Sailing on the Sea of Galilee, the British flag being raised, and one of the ‘seamen’ casting his net as Peter would have done all those years ago, and the dawn Mass before our departure.

We found Galilee very spiritual and calming.

Renewing our Baptismal vows in the River Jordan.

Our trip from Galilee visiting Mount Tabor by taxi, quite hair raising bends, too tight for our coach to manoeuvre, and then on to Haifa and finally Netanya.

Visits to three Kibbutz, one of which had a boat on display, dating back about 2000 years, which had been found in 1985 – and one of the brothers who found it was on hand to give us a talk.

If you add to this the beautiful weather, the stunning views around every corner, too many to list, you have just a glimpse of the Holy Land.

Our two couriers Vivienne and Gill from E.S.P.Tours showed us care and organisation second to none, and the driver and guide were excellent. It was a wonderful spiritual experience and has helped to strengthen our faith.

Maybe in a couple of years……. ’

A group photograph taken with the walls of the city of  Jerusalem in the background.

It was a most wonderful Pilgrimage and will long be remembered by those who went.

It was in March 2002 that Fr. Tony became ill and had to spend time in hospital, then a period at home convalescing from an operation.  He was sorely missed by everyone and not least by Fr. Gordon.  It brought home to everyone the situation of having so few priests.  Fortunately Rev. Kieron was on hand to help out and then, happily, Fr. Tony was able to make a very welcome return to us just after Easter.

So a new Millennium Age had begun.  There was a new era beginning also for the Parish of  St. Stephen’s as it reached its 50th Birthday.

This booklet has been about looking back over just some of the happenings of the last fifty years and mainly on the founding of the Parish.  Here it must be stated that very little has been written about the assistant priests, space does not permit, but without them much of the Parish work could not have been attempted.  The parishioners of St. Stephen’s owe all our priests a great debt of gratitude.

Also must be mentioned the Sisters of Charity and the Sisters of the Order of The Cross and Passion who have worked or are working amongst us.

And not forgetting the many, many, parishioners, particularly of the early years, who have not been named. They have all played such a very significant and important part in establishing this great Parish. To the many who have gone to their rest in the Lord, we pray that they Rest in Peace with their just rewards.

Now is the time to look forward, full of hope and with confidence. We hope that we too can leave a wonderful legacy to the St. Stephen’s Parishioners of  2052 – fifty years on!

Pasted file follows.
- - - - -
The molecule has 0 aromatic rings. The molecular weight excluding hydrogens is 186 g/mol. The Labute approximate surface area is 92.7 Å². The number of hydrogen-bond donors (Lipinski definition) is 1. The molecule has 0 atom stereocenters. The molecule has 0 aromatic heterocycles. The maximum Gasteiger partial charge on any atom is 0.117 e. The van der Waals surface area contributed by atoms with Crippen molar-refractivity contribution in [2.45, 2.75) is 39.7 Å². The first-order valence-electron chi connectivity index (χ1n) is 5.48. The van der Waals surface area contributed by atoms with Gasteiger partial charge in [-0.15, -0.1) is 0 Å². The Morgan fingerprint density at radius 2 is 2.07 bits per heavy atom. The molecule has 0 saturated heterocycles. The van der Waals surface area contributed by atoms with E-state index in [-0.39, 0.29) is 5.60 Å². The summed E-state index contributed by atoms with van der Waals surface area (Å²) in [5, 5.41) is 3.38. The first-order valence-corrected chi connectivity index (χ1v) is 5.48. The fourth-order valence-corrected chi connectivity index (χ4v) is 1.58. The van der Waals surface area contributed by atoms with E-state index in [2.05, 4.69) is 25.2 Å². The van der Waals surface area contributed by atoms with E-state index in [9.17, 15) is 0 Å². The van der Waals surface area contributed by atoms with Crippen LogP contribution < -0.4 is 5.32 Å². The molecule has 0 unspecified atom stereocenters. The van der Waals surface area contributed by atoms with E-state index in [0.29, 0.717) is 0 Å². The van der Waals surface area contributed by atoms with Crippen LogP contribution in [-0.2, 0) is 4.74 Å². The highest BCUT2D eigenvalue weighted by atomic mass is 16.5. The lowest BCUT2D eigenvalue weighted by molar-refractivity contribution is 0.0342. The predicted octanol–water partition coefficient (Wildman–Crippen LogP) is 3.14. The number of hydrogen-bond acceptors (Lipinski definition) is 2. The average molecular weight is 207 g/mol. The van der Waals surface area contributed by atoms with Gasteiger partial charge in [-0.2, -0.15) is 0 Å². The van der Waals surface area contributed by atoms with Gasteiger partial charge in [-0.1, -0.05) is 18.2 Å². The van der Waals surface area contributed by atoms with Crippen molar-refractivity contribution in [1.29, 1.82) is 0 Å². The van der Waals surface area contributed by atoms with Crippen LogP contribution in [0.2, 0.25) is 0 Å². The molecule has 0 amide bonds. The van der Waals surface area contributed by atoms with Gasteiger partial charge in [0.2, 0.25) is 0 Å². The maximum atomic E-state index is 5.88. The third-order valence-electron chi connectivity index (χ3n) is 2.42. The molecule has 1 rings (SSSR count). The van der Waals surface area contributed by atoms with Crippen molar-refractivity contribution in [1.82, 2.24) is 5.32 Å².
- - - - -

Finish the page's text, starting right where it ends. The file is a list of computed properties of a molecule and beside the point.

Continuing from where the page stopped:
With this in mind the Jubilee Committee is attempting several projects which hopefully will come to fruition and be a start to that legacy.

It hopes to :-

  • Have a  Commemorative Window in the Lady Chapel.
  • Have a Wooden Plaque bearing the names of all the priests who have served in the parish over the last 50 years.
  • Have a Book of Remembrance….. so that the anniversaries of deceased loved ones may be seen and  remembered.
  • Possibly have the exterior of the church building illuminated.
  • Have a Free-Standing Notice Board near the church perimeter fence.

The highlight of the celebrations will be a Concelebrated Thanksgiving Mass to which all priests, who have served in the Parish, will be invited.

This will be followed by a Social Evening in the Social Club to which all Parishioners are invited.





  1. MAURICE DILLON P.P 1952-1972
  2. JOHN McGEE 1953
  3. EDWARD McGUIRE 1953-1961
  4. FRANCIS SMITH 1956-1962
  6. DANIEL MCLINDEN 1961-1966
  7. JOHN GALLAGHER 1962-1965
  8. PATRICK McCARTNEY 1966-1968
  9. GERARD NEARY 1966-1969
  10. JOHN MAGUIRE 1968-1974
  11. JOSEPH McKENNA 1969-1971
  12. VINCENT QUINE 1971-1976
  13. DANIEL CADOGAN P.P. 1972-1977
  14. GERARD GREAVES 1975-1977
  15. MATTHEW O’CALLAGHAN 1976-1977
  16. EAMON RAFTERY P.P. 1977-1982
  17. RAYMOND ARMSTRONG 1977-1978 & 1990-1995
  18. PATRICK QUINN 1977-1981
  19. JOHN CONCANNON 1978-1984
  20. PEARSE GALLAGHER 1978-1987
  21. MICHAEL DUNNE 1978-1979
  22. DESMOND McMORROW 1979-1982
  23. JOHN HEWSON 1980-1999
  24. PATRICK HUGHES P.P. 1982-1988
  25. ANTHONY CLUNE 1983-1990
  26. FRANCIS McMORROW 1984-1992
  27. JOHN O’KELLY 1987-1992  & P.P. 1992-1997
  28. JOHN TUOHY P.P. 1988-1992
  29. CORNELIUS CURTIN 1992-1999
  30. HUGH McMAHON 1995-1996
  31. AIDAN McGING 1997-1998 & P.P. 1998-1999
  32. SEAN MURPHY 1999
  33. GORDON ABBS P.P. 1999-

We Pray Eternal Rest for the following priests who have died;-

Fr. M. Dillon             Fr. M. McCawley              Fr. D. McLinden      Fr.G. Neary

Fr. P. McCartney   Fr.J.Maguire                        Fr.G. Greaves            Fr. P. Quinn

Fr. J. Hewson         Fr. J. O’Kelly                   Fr.J. Tuohy

Also Sister Leontia C.P. First Head of St. Stephen”s Catholic Primary School.

Mary Devaney, Marie Connor, Betty Thornton and Win Shelmerdine would like to thank very much all who have contributed, in any way, to help us produce this booklet.

Thanks also to The Warrington Guardian, The Catholic Pictorial, and The Universe newspapers  for allowing use of  their material.